Ways to kill creativity, no. 93: Turn it into a ‘discipline’

I often feel a bit annoyed about a particular body of creativity scholars who believe that they occupy the territory of ‘creativity’ within academia. They are mostly in North America and almost all are within the discipline of psychology. Note that I don’t call them psychologists, as this may give you the impression that these are experts with a good understanding of people’s inner worlds, which is not necessarily the case. But we can say they are in the discipline of psychology.

So, there’s this odd bubble of academics who, within themselves, believe that they occupy all the space where the knowledge about creativity is being put together. I’ve been aware of this bubble for a long time. I gradually became aware that it even talked about itself with a weird and exclusionary name – ‘Division 10‘ – which turns out to refer to its status as one of the many subsections of the American Psychological Association.

And for almost as long a time, I’ve been aware that a likely explanation for why I don’t like them is – at least in part – because I’m not one of them. They’re having a party and I’m not invited. It’s a club that has stars, and I’m not one of their stars, and therefore, surly and imperfect and egotistical person that I am, I feel grumpy about them.

So, that may or may not be the case.

But today I realized that there is another explanation for why I find them so annoying, which is really the same explanation but played in a different key. I don’t like them because they’ve turned it into a discipline. Which is exactly what creativity isn’t! Creativity is obviously the most interdisciplinary thing in the world.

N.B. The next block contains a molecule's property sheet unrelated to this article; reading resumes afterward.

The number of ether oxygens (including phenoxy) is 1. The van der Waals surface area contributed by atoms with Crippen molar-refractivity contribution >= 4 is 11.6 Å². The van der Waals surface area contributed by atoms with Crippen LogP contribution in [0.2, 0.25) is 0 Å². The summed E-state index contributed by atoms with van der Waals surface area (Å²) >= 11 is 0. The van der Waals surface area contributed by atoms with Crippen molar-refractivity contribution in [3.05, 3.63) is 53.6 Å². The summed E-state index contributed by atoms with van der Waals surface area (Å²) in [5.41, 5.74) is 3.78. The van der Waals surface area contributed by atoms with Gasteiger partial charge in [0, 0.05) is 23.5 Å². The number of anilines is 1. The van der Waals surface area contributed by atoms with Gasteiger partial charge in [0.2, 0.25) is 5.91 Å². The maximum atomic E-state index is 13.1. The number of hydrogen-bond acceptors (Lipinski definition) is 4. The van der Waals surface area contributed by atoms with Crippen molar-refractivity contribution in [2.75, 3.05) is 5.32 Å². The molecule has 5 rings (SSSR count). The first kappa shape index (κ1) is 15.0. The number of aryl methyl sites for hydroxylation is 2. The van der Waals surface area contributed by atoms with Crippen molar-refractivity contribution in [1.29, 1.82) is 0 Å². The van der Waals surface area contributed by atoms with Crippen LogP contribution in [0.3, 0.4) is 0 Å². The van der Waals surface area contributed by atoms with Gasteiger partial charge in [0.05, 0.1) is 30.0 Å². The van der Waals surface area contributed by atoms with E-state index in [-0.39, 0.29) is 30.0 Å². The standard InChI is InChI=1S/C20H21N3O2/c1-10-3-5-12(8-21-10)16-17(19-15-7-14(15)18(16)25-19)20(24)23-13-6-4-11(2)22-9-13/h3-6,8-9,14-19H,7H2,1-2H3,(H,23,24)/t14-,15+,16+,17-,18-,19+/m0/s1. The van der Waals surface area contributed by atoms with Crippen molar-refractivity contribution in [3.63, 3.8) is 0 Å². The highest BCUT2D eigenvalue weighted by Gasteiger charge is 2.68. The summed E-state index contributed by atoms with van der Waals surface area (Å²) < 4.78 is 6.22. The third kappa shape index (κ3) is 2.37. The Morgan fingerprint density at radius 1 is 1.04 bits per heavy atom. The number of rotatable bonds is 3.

All of the interesting things we know about creativity come from poets and engineers and artists and musicians and scientists and dancers and writers and designers and all kinds of people. The only people who have managed to make creativity uninteresting are the psychologists with their ridiculous closed world of journals and conferences for this in-group who all talk to each other. If you’re in it, I do understand that it probably feels like an exciting thing and you feel like you’re talking to all the other creativity experts. But outside of this bubble, all of the creativity in the world is happening, a vast dance of millions of things, and you’re not touching it at all.

In other words, they’ve gone and made it a discipline – an academic silo, within which people build their careers by impressing each other with the banal measures of academic success – their recognition of each other, inching up the walls of their silo – but nothing to do with anything else.

The reason I love thinking and writing about creativity, and trying to do creative things, is because it can never be a silo, can never be a single thing, and can never be subjected to the tedious quantitative academic way of ranking things. So that’s why I have always chosen, and still choose, not to be in that bubble.

I know, I know, it does sound like sour grapes, doesn’t it. But honestly, those grapes are pretty dry. There’s an amazing array of incredible fruits out there, and I am very happy making fruit salad.

Bubble photo by Serge Melki (see information), used under a Creative Commons BY 2.0 licence.

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